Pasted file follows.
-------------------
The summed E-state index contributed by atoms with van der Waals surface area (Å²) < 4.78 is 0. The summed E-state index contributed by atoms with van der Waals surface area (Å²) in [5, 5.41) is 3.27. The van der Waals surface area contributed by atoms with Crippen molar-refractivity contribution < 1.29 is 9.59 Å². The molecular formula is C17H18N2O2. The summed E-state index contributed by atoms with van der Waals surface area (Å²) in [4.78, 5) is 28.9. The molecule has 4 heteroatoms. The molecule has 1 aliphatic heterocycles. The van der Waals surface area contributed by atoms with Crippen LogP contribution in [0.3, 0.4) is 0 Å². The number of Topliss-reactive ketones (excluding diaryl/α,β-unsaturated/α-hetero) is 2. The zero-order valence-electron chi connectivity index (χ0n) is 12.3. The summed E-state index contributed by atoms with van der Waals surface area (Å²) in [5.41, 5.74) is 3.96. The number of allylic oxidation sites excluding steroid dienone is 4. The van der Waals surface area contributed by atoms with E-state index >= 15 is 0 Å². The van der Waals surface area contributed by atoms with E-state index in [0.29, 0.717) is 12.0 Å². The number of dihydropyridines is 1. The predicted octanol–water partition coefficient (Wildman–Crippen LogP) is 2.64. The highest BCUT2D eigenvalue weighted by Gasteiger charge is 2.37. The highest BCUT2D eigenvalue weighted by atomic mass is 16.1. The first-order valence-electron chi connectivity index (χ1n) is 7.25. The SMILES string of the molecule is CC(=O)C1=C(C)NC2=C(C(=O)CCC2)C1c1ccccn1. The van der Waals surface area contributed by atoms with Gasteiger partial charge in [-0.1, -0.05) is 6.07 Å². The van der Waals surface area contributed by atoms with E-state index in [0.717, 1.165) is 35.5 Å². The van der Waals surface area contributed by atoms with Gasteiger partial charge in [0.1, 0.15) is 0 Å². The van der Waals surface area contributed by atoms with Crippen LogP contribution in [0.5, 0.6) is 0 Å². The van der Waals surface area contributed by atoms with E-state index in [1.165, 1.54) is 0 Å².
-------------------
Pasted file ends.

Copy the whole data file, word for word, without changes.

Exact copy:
The summed E-state index contributed by atoms with van der Waals surface area (Å²) < 4.78 is 0. The summed E-state index contributed by atoms with van der Waals surface area (Å²) in [5, 5.41) is 3.27. The van der Waals surface area contributed by atoms with Crippen molar-refractivity contribution < 1.29 is 9.59 Å². The molecular formula is C17H18N2O2. The summed E-state index contributed by atoms with van der Waals surface area (Å²) in [4.78, 5) is 28.9. The molecule has 4 heteroatoms. The molecule has 1 aliphatic heterocycles. The van der Waals surface area contributed by atoms with Crippen LogP contribution in [0.3, 0.4) is 0 Å². The number of Topliss-reactive ketones (excluding diaryl/α,β-unsaturated/α-hetero) is 2. The zero-order valence-electron chi connectivity index (χ0n) is 12.3. The summed E-state index contributed by atoms with van der Waals surface area (Å²) in [5.41, 5.74) is 3.96. The number of allylic oxidation sites excluding steroid dienone is 4. The van der Waals surface area contributed by atoms with E-state index >= 15 is 0 Å². The van der Waals surface area contributed by atoms with E-state index in [0.29, 0.717) is 12.0 Å². The number of dihydropyridines is 1. The predicted octanol–water partition coefficient (Wildman–Crippen LogP) is 2.64. The highest BCUT2D eigenvalue weighted by Gasteiger charge is 2.37. The highest BCUT2D eigenvalue weighted by atomic mass is 16.1. The first-order valence-electron chi connectivity index (χ1n) is 7.25. The SMILES string of the molecule is CC(=O)C1=C(C)NC2=C(C(=O)CCC2)C1c1ccccn1. The van der Waals surface area contributed by atoms with Gasteiger partial charge in [-0.1, -0.05) is 6.07 Å². The van der Waals surface area contributed by atoms with E-state index in [0.717, 1.165) is 35.5 Å². The van der Waals surface area contributed by atoms with Gasteiger partial charge in [0.1, 0.15) is 0 Å². The van der Waals surface area contributed by atoms with Crippen LogP contribution in [0.5, 0.6) is 0 Å². The van der Waals surface area contributed by atoms with E-state index in [1.165, 1.54) is 0 Å².